Overload is something we invariably feel at some stage or another. We see it in our team, or our management group, or maybe it has become a constant for us, and everyone around us.
Many of us know that a high workload is not a constant stream of work, but an intermittent shift from ‘a lot to do’ to ‘too much to do’. Things are a little bit different in the workplace, and as our careers progress our roles shift into these limitless responsibilities.
Things no longer fit into nice, neat, achievable tasks that can easily be ticked off to give you a sense of completion. This lack of ‘completion’ is really quite hard to deal with. We all seek a sense of finality with work in order to feel a sense of satisfaction, but in today’s world it becomes more elusive than ever.
So how do most people deal with overload? Here are the most common ways:
Work harder, faster, longer
This is the first response to overload, particularly from high achievers. It really taps into our idea of wanting things to be complete, and it is admirable to take responsibility for this and to charge ahead. Unfortunately, particularly as you rise up the ranks, the more you do the more that is given to you. And as your efficiency and output increases you are invariably asked and expected to do more. You end up taking work home, you may even love it – doing more, achieving more, but you may also be losing perspective on what you are giving up at the same time.
‘Not in what we agreed’
Some people will immediately point to their job description, employment contract or recent project meeting – referring to contrary evidence of what was agreed to. For those who are looking for a way to reduce the increased demands and responsibility, there is a logical option in finding a set of rules for which you decide what to do.
Although this reduces the stress and tension associated with overload and scope creep, it is also a little disarming to those around you. It works against the essence of teamwork and often results in some fairly aggressive finger-pointing.
This is a step forward in effectiveness. Finding ways to get things done that reach beyond your own two hands is an excellent way to achieve more.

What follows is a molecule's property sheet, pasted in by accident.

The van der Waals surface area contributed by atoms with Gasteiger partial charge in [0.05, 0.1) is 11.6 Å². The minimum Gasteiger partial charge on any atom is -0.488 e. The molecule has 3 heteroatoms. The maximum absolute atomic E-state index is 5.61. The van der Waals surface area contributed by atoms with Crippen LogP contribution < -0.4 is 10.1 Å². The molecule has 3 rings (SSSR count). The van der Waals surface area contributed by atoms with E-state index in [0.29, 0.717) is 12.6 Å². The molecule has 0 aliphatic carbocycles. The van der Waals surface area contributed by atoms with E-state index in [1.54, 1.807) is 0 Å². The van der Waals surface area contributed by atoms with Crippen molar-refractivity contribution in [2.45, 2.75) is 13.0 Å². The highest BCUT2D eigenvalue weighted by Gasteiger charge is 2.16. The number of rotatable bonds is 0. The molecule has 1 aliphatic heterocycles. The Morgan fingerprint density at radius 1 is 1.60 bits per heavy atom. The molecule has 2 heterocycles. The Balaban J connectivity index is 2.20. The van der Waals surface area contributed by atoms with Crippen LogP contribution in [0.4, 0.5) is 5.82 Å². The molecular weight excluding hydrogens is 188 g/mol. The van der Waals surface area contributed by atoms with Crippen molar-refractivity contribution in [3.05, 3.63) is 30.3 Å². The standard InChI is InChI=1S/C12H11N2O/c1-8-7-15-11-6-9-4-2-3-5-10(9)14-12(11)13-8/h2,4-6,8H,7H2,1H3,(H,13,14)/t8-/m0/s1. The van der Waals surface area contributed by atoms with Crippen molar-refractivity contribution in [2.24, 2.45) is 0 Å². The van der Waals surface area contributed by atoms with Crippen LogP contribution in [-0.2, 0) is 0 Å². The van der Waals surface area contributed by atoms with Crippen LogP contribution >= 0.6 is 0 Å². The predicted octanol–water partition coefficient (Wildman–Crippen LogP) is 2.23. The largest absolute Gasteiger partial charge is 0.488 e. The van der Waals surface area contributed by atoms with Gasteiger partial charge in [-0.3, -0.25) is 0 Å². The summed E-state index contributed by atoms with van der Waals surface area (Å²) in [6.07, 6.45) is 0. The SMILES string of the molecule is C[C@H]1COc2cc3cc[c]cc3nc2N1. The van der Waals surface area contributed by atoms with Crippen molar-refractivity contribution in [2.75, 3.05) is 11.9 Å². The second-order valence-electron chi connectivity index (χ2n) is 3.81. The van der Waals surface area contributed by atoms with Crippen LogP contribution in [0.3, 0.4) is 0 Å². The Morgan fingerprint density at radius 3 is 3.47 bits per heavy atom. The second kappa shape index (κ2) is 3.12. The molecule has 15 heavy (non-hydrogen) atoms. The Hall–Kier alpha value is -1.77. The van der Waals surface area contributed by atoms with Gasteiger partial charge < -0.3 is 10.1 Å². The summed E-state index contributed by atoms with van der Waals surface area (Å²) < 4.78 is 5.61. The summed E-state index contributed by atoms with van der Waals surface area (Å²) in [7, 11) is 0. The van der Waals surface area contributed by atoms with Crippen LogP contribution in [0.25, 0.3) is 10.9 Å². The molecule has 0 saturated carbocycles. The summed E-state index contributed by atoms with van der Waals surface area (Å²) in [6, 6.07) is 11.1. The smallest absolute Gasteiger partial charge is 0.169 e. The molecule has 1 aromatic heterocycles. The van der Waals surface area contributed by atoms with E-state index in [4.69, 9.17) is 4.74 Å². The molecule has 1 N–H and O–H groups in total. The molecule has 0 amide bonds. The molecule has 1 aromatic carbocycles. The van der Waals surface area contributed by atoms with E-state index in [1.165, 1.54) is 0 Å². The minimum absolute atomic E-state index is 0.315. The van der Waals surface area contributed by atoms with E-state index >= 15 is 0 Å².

Those skilled at delegation and managing resources tend to be a lot happier and also end up achieving a lot more. Of course, those who simply try to palm off work through laziness will receive a lot of pushback. But when someone who is busy asks for a helping hand, it’s amazing how willing people are to help out.
This is the best way to manage overload. Move beyond the word ‘prioritising’ and think more specifically about what it means. It is really hard to get past the idea that everything you do is as important as the next. Again, we love that feeling of completion and prioritising feels like doing the opposite. It requires letting go of some activities.
If you have a continuous dialogue with your manager or business partners about the criteria of what is important, what are the key desired outcomes and what is the best use of your time it will go a long way to making sure that everyone is aligned and achieving what you personally and your stakeholders really want to be achieving.
It is highly unlikely that everything you did this week is ‘mission-critical’ – so straight away you should be able to highlight some areas of improved efficiency. It becomes an issue of health – being in a state of constant overload is really unpleasant, and completely unsustainable.
This article was first published on LeadingCompany’s sister site, SmartCompany.